Improve Your Practice

As a practice manager, you should be familiar with cloud computing technology as it can provide your practice with a range of benefits including reduced IT costs, business continuity in the event of a disaster and greater work flexibility for staff.

Manage your computing resources

Cloud computing provides a way for your practice to manage your computing resources online; you access and store your programs and data using an internet connection in a virtual environment. The term has evolved over recent years and whilst increasingly being used in the business environment, health has been hesitant to widely adopt the technology.

e.g.: For those of you who use MYOB as your accounting package, MYOB will move to cloud-based system from mid-2014.

The traditional method of operation for a practice would be to have the server onsite and all the software loaded on that server. Users would log into the local server and your hardware and software would be maintained by your IT support personnel.

Cloud computing allows you to access your data and programs outside of your own computing environment. Rather than storing your data and software on your personal computer or server, it is stored in 'the cloud'. Users are able to log into the practice system virtually.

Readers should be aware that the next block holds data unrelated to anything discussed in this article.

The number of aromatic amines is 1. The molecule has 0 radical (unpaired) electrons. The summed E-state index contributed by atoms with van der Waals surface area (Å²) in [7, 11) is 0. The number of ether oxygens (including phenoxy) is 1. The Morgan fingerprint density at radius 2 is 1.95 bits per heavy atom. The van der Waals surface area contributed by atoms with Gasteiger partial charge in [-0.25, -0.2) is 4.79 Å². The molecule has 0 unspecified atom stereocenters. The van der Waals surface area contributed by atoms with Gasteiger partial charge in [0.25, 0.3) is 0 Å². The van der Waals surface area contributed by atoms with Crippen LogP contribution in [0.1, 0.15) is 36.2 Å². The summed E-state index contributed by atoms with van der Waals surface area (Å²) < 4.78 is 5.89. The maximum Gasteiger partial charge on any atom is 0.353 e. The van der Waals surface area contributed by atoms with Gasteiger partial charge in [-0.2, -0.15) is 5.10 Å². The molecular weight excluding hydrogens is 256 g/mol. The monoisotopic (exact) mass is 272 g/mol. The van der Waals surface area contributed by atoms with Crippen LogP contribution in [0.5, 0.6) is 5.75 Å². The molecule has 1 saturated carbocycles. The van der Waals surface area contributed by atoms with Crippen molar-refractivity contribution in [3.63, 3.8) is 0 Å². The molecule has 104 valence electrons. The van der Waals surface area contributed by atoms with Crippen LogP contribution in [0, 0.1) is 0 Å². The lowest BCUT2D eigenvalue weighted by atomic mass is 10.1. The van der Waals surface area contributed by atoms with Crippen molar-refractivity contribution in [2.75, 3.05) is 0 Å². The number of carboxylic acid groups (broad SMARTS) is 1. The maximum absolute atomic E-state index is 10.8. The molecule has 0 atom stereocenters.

So instead of investing in capital equipment – servers, you ‘rent’ space on a monthly basis.

Moving data to the cloud

Before you move your data into the cloud, you will need to consider which model works best for your practice and data needs. You should discuss your needs with your IT support personnel. You should also confirm that your clinical and practice management software vendors support their product in a cloud-based environment.

Cloud computing has four models in terms of different access and security options.

Private cloud

A private cloud is where the services and infrastructure are maintained and managed by you or a third party.

Community cloud

A community cloud exists where several organisations share access to a private cloud, with similar security considerations.

Public cloud

A public cloud is where the services are stored off-site and accessed over the internet. The storage is managed by an external organisation such as Google or Microsoft.

Hybrid cloud

A hybrid cloud model takes advantages of both public and private cloud services.

How does the cloud work?

There are three main types of cloud computing service models available, commonly known as:

  • software as a service (SaaS)
  • infrastructure as a service (IaaS)
  • platform as a service (PaaS).

Depending on your needs, your practice could use one of, or a mixture of the three service models.

What are the benefits?

Cloud computing can offer your practice many benefits. These may include:

Reduced IT costs

Moving to cloud computing may reduce the cost of managing and maintaining your IT systems. Rather than purchasing expensive systems and equipment for your business, you can reduce your costs by using the resources of your cloud computing service provider. You may be able to reduce your operating costs because:

  • the cost of system upgrades, new hardware and software may be included in your contract